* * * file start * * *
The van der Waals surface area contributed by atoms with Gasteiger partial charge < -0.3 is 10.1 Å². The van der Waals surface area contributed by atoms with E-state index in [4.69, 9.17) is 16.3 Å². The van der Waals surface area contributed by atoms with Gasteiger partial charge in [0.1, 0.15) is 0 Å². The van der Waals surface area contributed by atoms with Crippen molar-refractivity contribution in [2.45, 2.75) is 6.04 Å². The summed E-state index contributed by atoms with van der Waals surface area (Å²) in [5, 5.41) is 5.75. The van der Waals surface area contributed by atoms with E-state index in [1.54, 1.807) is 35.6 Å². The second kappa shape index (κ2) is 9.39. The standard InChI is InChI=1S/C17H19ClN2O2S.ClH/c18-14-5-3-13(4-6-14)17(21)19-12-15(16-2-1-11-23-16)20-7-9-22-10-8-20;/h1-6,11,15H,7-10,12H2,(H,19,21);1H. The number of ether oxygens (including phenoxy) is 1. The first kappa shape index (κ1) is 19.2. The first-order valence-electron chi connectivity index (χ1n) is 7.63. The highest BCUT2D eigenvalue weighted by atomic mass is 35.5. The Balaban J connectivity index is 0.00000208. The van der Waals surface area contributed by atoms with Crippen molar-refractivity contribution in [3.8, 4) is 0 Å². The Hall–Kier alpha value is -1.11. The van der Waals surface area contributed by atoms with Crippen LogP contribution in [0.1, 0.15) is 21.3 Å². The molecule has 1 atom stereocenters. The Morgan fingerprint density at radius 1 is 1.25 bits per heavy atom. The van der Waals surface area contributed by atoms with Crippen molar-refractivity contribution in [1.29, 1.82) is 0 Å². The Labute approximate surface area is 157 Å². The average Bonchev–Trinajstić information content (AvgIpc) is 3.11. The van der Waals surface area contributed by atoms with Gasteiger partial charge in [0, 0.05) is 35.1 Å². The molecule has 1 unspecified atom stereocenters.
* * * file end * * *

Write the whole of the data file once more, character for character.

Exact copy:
The van der Waals surface area contributed by atoms with Gasteiger partial charge < -0.3 is 10.1 Å². The van der Waals surface area contributed by atoms with E-state index in [4.69, 9.17) is 16.3 Å². The van der Waals surface area contributed by atoms with Gasteiger partial charge in [0.1, 0.15) is 0 Å². The van der Waals surface area contributed by atoms with Crippen molar-refractivity contribution in [2.45, 2.75) is 6.04 Å². The summed E-state index contributed by atoms with van der Waals surface area (Å²) in [5, 5.41) is 5.75. The van der Waals surface area contributed by atoms with E-state index in [1.54, 1.807) is 35.6 Å². The second kappa shape index (κ2) is 9.39. The standard InChI is InChI=1S/C17H19ClN2O2S.ClH/c18-14-5-3-13(4-6-14)17(21)19-12-15(16-2-1-11-23-16)20-7-9-22-10-8-20;/h1-6,11,15H,7-10,12H2,(H,19,21);1H. The number of ether oxygens (including phenoxy) is 1. The first kappa shape index (κ1) is 19.2. The first-order valence-electron chi connectivity index (χ1n) is 7.63. The highest BCUT2D eigenvalue weighted by atomic mass is 35.5. The Balaban J connectivity index is 0.00000208. The van der Waals surface area contributed by atoms with Crippen molar-refractivity contribution in [3.8, 4) is 0 Å². The Hall–Kier alpha value is -1.11. The van der Waals surface area contributed by atoms with Crippen LogP contribution in [0.1, 0.15) is 21.3 Å². The molecule has 1 atom stereocenters. The Morgan fingerprint density at radius 1 is 1.25 bits per heavy atom. The van der Waals surface area contributed by atoms with Crippen molar-refractivity contribution in [1.29, 1.82) is 0 Å². The Labute approximate surface area is 157 Å². The average Bonchev–Trinajstić information content (AvgIpc) is 3.11. The van der Waals surface area contributed by atoms with Gasteiger partial charge in [0, 0.05) is 35.1 Å². The molecule has 1 unspecified atom stereocenters.